According to UBS research, Australian shoppers that use Amazon are most interested in buying electrical appliances, clothing, shoes and cosmetics. Many retail experts predict that for this reason, large retail stores such as Harvey Norman, JB Hi-fi, Myer and The Good Guys will feel the most pressure from Amazon's arrival.

Research from market research company Roy Morgan has shown that brands with low levels of online shopping, such as supermarkets, should be able to survive the Amazon onslaught. Roy Morgan's CEO Michele Levine said that while 25.4% of Australians said that they would buy groceries online, only 3.7% actually did. "The local, very human connection with supermarkets and their low levels of online shopping largely quarantines incumbent supermarket brands from Amazon," she said.

In the leadup to the full launch, many Australians have taken to Twitter to criticise large retailers for being unprepared for modern retail, bemoaning limited e-commerce options, high prices and poor CX.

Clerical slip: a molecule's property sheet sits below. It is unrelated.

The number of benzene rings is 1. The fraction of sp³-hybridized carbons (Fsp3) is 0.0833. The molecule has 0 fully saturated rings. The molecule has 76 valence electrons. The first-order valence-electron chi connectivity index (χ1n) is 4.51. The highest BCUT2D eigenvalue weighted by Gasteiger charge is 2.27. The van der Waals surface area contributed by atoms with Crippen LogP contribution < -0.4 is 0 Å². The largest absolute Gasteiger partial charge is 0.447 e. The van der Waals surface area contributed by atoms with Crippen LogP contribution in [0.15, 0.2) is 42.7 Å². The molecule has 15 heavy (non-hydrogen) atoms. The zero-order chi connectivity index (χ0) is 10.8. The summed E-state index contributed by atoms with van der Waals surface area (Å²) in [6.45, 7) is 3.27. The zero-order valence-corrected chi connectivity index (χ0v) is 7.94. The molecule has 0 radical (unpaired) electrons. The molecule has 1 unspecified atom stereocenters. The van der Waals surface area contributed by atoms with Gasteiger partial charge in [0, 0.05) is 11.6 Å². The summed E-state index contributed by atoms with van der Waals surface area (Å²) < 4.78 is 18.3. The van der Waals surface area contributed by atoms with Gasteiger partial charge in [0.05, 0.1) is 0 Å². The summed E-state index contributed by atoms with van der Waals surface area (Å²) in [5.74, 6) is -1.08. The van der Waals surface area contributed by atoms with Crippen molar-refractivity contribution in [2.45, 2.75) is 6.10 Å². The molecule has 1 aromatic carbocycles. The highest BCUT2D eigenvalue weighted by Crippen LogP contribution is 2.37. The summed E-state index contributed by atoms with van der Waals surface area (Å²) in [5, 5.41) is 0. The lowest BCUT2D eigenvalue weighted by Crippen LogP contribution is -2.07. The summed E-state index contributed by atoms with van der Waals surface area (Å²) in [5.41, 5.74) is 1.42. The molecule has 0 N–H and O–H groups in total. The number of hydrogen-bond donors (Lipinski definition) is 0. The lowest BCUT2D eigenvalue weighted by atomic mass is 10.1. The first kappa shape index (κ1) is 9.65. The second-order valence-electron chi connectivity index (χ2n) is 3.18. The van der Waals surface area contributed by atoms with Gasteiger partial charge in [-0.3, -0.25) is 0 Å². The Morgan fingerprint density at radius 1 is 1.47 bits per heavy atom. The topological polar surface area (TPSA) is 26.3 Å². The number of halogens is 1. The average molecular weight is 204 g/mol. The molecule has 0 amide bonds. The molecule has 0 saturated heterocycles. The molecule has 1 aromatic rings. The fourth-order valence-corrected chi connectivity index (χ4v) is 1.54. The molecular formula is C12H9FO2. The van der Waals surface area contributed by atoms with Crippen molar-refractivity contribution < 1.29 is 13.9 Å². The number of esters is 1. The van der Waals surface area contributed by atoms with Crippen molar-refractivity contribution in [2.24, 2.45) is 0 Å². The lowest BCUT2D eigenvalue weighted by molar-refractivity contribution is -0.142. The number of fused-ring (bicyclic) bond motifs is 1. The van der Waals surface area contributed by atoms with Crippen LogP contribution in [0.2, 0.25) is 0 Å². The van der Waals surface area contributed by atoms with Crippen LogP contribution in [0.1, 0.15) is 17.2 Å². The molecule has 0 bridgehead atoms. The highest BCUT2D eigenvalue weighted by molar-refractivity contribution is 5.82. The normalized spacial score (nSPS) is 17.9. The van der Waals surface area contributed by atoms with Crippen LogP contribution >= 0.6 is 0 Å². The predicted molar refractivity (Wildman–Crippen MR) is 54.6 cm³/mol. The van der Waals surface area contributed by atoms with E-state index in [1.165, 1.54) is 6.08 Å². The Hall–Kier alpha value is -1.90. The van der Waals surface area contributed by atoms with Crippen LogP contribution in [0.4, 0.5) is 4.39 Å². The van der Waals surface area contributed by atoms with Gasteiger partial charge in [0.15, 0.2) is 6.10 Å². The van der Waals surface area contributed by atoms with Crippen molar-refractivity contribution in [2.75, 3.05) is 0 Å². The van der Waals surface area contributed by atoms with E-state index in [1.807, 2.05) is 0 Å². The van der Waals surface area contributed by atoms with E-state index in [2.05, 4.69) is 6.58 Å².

In what may be some good news for retailers, Deutsche Bank did a quick analysis of the products in Amazon's soft launch and found the prices were typically higher on Amazon than local stores. “However, it may be too early to draw any conclusions as at full launch, Amazon may present a more competitive offer than what we saw today," the analysts added. 

It is highly unlikely that these prices are indicative of the pricing we'll see at full launch as Amazon is predicted to offer consumers very low prices in the runup to the holiday season. Scott Kilmartin, who produced a documentary about Amazon's entry into Australia, told ABC News that Australian retailers won’t be able to win a Christmas price war with Amazon. "You're effectively competing with a company that has more money and the ability to drive down prices for a longer period of time," he said.